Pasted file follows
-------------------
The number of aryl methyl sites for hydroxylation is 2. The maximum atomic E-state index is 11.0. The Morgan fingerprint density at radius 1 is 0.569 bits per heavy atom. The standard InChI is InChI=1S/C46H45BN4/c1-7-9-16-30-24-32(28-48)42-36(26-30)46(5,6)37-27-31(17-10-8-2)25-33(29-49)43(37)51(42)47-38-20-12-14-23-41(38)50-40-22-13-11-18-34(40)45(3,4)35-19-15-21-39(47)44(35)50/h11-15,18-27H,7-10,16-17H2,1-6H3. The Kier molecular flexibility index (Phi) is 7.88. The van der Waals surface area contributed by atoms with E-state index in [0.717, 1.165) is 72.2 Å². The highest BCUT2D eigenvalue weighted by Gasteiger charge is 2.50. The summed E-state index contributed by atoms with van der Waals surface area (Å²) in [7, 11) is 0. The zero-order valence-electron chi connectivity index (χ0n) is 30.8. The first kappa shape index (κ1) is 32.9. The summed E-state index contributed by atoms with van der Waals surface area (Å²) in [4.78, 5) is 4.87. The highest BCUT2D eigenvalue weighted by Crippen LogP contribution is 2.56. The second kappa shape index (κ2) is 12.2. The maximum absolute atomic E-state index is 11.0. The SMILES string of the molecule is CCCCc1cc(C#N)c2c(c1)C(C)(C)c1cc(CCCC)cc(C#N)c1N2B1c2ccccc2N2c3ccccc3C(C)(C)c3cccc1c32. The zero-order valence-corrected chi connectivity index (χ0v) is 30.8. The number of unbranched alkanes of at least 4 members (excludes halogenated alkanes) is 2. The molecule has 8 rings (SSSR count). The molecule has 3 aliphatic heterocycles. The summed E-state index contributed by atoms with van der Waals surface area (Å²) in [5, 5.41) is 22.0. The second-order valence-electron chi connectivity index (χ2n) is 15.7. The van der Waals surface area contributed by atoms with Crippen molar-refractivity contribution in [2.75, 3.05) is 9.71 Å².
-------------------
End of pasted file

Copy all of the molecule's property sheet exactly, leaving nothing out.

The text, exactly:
The number of aryl methyl sites for hydroxylation is 2. The maximum atomic E-state index is 11.0. The Morgan fingerprint density at radius 1 is 0.569 bits per heavy atom. The standard InChI is InChI=1S/C46H45BN4/c1-7-9-16-30-24-32(28-48)42-36(26-30)46(5,6)37-27-31(17-10-8-2)25-33(29-49)43(37)51(42)47-38-20-12-14-23-41(38)50-40-22-13-11-18-34(40)45(3,4)35-19-15-21-39(47)44(35)50/h11-15,18-27H,7-10,16-17H2,1-6H3. The Kier molecular flexibility index (Phi) is 7.88. The van der Waals surface area contributed by atoms with E-state index in [0.717, 1.165) is 72.2 Å². The highest BCUT2D eigenvalue weighted by Gasteiger charge is 2.50. The summed E-state index contributed by atoms with van der Waals surface area (Å²) in [7, 11) is 0. The zero-order valence-electron chi connectivity index (χ0n) is 30.8. The first kappa shape index (κ1) is 32.9. The summed E-state index contributed by atoms with van der Waals surface area (Å²) in [4.78, 5) is 4.87. The highest BCUT2D eigenvalue weighted by Crippen LogP contribution is 2.56. The second kappa shape index (κ2) is 12.2. The maximum absolute atomic E-state index is 11.0. The SMILES string of the molecule is CCCCc1cc(C#N)c2c(c1)C(C)(C)c1cc(CCCC)cc(C#N)c1N2B1c2ccccc2N2c3ccccc3C(C)(C)c3cccc1c32. The zero-order valence-corrected chi connectivity index (χ0v) is 30.8. The number of unbranched alkanes of at least 4 members (excludes halogenated alkanes) is 2. The molecule has 8 rings (SSSR count). The molecule has 3 aliphatic heterocycles. The summed E-state index contributed by atoms with van der Waals surface area (Å²) in [5, 5.41) is 22.0. The second-order valence-electron chi connectivity index (χ2n) is 15.7. The van der Waals surface area contributed by atoms with Crippen molar-refractivity contribution in [2.75, 3.05) is 9.71 Å².